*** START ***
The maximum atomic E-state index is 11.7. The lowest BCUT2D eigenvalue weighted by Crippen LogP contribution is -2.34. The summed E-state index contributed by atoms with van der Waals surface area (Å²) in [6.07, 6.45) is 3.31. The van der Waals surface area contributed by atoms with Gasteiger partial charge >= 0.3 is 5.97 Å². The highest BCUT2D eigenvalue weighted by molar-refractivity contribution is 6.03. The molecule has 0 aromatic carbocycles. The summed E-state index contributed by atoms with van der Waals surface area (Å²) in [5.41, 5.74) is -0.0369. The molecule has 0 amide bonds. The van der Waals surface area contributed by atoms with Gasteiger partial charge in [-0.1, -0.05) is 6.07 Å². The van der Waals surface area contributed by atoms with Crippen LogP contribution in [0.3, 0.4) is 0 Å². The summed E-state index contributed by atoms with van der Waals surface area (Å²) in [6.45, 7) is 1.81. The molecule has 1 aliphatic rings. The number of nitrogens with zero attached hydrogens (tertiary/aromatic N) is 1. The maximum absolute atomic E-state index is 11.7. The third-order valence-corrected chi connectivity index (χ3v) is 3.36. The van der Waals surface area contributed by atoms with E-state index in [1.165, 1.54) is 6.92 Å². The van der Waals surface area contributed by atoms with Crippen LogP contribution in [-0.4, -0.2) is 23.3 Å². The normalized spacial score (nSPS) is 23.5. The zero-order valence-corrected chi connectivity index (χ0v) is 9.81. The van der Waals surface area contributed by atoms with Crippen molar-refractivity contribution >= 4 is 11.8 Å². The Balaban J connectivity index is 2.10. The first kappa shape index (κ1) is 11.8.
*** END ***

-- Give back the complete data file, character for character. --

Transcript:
The maximum atomic E-state index is 11.7. The lowest BCUT2D eigenvalue weighted by Crippen LogP contribution is -2.34. The summed E-state index contributed by atoms with van der Waals surface area (Å²) in [6.07, 6.45) is 3.31. The van der Waals surface area contributed by atoms with Gasteiger partial charge >= 0.3 is 5.97 Å². The highest BCUT2D eigenvalue weighted by molar-refractivity contribution is 6.03. The molecule has 0 aromatic carbocycles. The summed E-state index contributed by atoms with van der Waals surface area (Å²) in [5.41, 5.74) is -0.0369. The molecule has 0 amide bonds. The van der Waals surface area contributed by atoms with Gasteiger partial charge in [-0.1, -0.05) is 6.07 Å². The van der Waals surface area contributed by atoms with Crippen LogP contribution in [0.3, 0.4) is 0 Å². The summed E-state index contributed by atoms with van der Waals surface area (Å²) in [6.45, 7) is 1.81. The molecule has 1 aliphatic rings. The number of nitrogens with zero attached hydrogens (tertiary/aromatic N) is 1. The maximum absolute atomic E-state index is 11.7. The third-order valence-corrected chi connectivity index (χ3v) is 3.36. The van der Waals surface area contributed by atoms with E-state index in [1.165, 1.54) is 6.92 Å². The van der Waals surface area contributed by atoms with Crippen LogP contribution in [-0.4, -0.2) is 23.3 Å². The normalized spacial score (nSPS) is 23.5. The zero-order valence-corrected chi connectivity index (χ0v) is 9.81. The van der Waals surface area contributed by atoms with Crippen molar-refractivity contribution >= 4 is 11.8 Å². The Balaban J connectivity index is 2.10. The first kappa shape index (κ1) is 11.8.